The efforts and strategies should be implemented at multiple levels to cope with micro level and macro level changes. The best solutions have to be drawn from both centralised and decentralised approaches. Such a multi-levelled approach can show how the development process has to provide the participant organisations with a solution for their immediate needs rather than a perfect solution for future needs. Instead of a top-down implementation of large-scale changes, communication initiatives based on local IT procurements can be supervised and supported centrally in order to facilitate the necessary changes that extend beyond the ability and scope of local projects (e.g. necessary legislation). Moreover, the development process in one way or another has to address the common incentives of participant organisations. Considering the nature of the challenges, different incentives can be found for the different parties, varying from financial aids to political gains, reputation, qualitative care and confidentiality assurance. On example of a financial aid would be a start-up subsidy for stakeholders expecting to bear substantial front-end expenses, in line with the understanding that a financial relationship will have to be structurally embedded. In the centralised approach, as argued, the governing party sets the goals and the course. The speed of the process in effect does not leave enough time for the parties' interplay to find the most satisfactory path through their joint incentives, and this likely means a continuous postponement of deadlines. The decentralised approach, on the other hand, starts from the moment where the parties set out their strategies according to their joint incentives. Since at that moment the different parties have strong incentives (financial, reputation, etc) in building an IOCN, they will move to cooperate with each other and are motivated to adopt the necessary changes. The important point is to let the parties negotiate with one another to seek out a way that can address their joint interests. In a study of a local communication project between primary and secondary healthcare levels, the project leader explained how an organisational challenge in their project was met by addressing a common interest:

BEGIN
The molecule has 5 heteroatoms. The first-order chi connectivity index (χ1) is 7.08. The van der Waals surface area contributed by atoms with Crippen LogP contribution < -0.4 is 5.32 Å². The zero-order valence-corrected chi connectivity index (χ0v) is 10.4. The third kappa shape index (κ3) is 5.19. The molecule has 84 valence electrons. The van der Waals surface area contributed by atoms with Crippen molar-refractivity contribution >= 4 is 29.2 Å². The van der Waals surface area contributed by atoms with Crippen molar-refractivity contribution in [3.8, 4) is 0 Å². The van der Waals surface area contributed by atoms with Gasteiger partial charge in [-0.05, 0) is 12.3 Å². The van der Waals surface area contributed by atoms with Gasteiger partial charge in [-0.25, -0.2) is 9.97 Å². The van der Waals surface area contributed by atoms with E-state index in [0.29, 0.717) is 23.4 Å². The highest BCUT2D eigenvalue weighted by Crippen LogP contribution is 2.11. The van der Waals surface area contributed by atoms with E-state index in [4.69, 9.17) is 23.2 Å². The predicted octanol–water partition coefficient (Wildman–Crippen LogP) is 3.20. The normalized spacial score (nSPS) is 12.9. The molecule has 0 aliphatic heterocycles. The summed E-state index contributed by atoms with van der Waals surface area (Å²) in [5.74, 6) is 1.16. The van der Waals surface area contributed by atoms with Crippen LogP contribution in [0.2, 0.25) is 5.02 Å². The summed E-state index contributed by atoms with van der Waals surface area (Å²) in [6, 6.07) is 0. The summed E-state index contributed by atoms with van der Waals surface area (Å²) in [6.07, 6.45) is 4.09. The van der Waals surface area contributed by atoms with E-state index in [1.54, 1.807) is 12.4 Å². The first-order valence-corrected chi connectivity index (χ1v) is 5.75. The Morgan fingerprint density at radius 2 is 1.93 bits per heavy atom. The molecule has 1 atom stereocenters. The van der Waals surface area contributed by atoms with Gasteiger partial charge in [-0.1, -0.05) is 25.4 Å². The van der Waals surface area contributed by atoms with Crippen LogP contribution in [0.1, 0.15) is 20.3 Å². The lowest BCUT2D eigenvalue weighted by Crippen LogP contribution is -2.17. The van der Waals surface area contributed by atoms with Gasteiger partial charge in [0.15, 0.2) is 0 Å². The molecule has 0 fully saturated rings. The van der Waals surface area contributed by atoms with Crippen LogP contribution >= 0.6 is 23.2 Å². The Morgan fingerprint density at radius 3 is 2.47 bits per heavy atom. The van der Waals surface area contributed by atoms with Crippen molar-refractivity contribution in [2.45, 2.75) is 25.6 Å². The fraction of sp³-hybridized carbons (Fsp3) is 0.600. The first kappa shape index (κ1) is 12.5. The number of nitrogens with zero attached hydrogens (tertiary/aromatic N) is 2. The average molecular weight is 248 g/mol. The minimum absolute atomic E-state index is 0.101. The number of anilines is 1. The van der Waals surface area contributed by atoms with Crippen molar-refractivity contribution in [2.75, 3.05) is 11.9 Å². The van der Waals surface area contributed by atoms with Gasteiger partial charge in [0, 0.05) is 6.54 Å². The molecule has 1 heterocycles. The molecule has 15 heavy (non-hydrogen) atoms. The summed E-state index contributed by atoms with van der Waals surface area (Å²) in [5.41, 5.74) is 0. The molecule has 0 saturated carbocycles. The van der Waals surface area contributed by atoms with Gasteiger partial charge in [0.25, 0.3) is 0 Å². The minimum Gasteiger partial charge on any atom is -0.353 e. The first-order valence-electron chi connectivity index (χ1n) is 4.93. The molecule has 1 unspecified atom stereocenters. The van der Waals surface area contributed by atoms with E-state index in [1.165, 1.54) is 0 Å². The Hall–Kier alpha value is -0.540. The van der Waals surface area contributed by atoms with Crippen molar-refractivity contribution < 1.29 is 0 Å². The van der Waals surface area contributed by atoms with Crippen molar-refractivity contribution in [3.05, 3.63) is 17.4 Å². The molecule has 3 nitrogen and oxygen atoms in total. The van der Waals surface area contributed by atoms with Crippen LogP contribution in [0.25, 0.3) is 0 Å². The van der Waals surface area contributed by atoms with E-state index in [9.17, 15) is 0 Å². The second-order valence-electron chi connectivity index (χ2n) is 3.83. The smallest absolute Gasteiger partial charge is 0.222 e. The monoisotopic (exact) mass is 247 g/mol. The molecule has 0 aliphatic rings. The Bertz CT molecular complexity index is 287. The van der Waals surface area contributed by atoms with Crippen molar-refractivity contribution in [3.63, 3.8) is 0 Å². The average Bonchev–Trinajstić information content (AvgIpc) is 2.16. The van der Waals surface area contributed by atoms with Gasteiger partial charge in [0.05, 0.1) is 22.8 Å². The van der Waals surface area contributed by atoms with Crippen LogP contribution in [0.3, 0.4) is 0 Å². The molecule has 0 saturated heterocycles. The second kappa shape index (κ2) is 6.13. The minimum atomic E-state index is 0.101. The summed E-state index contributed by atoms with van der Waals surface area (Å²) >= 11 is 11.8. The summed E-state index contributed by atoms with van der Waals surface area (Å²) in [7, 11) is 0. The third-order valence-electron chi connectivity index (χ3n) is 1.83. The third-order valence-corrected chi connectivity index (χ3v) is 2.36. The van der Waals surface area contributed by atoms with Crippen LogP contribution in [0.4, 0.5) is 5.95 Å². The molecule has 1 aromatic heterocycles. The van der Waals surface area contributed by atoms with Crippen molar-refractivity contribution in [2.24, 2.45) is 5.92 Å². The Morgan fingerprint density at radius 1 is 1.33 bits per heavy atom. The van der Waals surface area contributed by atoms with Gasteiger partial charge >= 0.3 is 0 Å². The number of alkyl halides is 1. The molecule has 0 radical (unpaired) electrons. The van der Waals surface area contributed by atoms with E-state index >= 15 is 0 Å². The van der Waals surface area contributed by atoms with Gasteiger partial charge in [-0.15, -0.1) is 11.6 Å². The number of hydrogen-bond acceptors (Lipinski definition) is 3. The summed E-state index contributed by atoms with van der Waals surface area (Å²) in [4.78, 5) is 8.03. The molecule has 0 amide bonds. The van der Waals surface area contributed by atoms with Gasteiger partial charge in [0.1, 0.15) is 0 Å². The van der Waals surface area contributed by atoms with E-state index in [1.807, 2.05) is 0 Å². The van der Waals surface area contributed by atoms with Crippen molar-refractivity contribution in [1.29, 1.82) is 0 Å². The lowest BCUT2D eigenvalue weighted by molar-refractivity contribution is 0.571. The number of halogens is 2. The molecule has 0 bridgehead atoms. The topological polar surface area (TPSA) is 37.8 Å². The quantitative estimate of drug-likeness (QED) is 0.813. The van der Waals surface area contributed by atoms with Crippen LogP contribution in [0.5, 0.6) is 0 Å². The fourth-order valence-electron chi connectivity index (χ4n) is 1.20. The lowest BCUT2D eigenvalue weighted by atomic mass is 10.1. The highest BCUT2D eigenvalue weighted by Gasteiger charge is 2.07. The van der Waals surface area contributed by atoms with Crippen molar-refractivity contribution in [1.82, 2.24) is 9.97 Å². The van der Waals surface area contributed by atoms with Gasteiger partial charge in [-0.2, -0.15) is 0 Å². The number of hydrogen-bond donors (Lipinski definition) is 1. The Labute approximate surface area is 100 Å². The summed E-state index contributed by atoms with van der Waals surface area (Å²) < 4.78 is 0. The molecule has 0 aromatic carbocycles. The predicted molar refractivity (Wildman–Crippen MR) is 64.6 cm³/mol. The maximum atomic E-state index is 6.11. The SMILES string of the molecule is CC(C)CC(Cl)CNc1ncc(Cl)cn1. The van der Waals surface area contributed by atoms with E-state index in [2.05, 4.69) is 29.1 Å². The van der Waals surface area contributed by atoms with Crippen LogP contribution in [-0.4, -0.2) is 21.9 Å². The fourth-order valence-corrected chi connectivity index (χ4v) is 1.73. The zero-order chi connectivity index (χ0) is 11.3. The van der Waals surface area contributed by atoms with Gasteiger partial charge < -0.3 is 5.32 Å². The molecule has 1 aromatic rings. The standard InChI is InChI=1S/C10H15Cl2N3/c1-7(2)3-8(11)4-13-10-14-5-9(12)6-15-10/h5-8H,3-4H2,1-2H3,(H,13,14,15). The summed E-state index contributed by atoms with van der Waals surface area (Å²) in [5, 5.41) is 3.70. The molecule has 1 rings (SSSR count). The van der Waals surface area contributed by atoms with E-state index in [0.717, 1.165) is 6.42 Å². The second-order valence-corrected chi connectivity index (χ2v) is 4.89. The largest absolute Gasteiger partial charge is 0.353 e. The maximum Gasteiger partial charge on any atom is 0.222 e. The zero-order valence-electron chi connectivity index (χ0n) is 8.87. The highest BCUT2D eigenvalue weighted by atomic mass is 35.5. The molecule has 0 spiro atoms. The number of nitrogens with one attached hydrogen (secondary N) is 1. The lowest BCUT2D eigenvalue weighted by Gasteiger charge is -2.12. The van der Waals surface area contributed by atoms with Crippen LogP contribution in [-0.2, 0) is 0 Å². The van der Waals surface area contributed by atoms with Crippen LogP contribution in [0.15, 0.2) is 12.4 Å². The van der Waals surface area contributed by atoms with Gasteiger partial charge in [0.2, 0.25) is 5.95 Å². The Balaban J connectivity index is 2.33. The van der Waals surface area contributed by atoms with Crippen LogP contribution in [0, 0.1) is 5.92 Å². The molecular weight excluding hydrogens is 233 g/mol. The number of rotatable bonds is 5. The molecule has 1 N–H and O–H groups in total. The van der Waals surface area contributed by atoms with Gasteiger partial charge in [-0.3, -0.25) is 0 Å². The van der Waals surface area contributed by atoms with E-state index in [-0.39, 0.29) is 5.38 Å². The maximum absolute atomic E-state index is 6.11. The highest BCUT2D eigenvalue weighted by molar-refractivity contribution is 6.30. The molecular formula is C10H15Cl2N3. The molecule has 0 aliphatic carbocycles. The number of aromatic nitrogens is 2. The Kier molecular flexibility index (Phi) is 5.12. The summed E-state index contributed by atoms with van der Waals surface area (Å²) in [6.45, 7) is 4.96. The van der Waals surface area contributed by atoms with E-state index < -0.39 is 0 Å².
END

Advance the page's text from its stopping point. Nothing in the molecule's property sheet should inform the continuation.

The hospital pharmacist information system in our project is a shared system with another hospital in the nearby city. The server of the information system is located in that hospital. During the first six months of our project it was really hard to convince the medical informatics department of that hospital to cooperate with us. It was hard even to convince them to let us put a CD in the server of the information system. … However, as soon as they started to do a similar project and build their communication network between primary and secondary care, they realised that they could benefit from our project and now they are cooperating with us very well.

The benefits of a centralised approach are potentially much greater than those of a decentralised approach. However, the realisation of those benefits depends on the initiation and operation of the communication network. NICTIZ has considered “exchanging patient medication records” as a common interest amongst all parties that can facilitate the development process. However, for some parties, such as medical specialists, there is as yet no short-term gain and incentive; it would only be more registration work for them. Since they are not yet convinced that the current paper-based medication management systems are incomplete and obsolete, it has been difficult to get them on board. In stark contrast, Dutch pharmacies, as we have seen, are increasingly joining OZIS for communication purposes [22]. For them, joining OZIS is a welcome support for their professional prestige, which is being battered by ongoing media reports about excessive incomes, and a lack of relevance in the era of IT supported, integrated health care [22].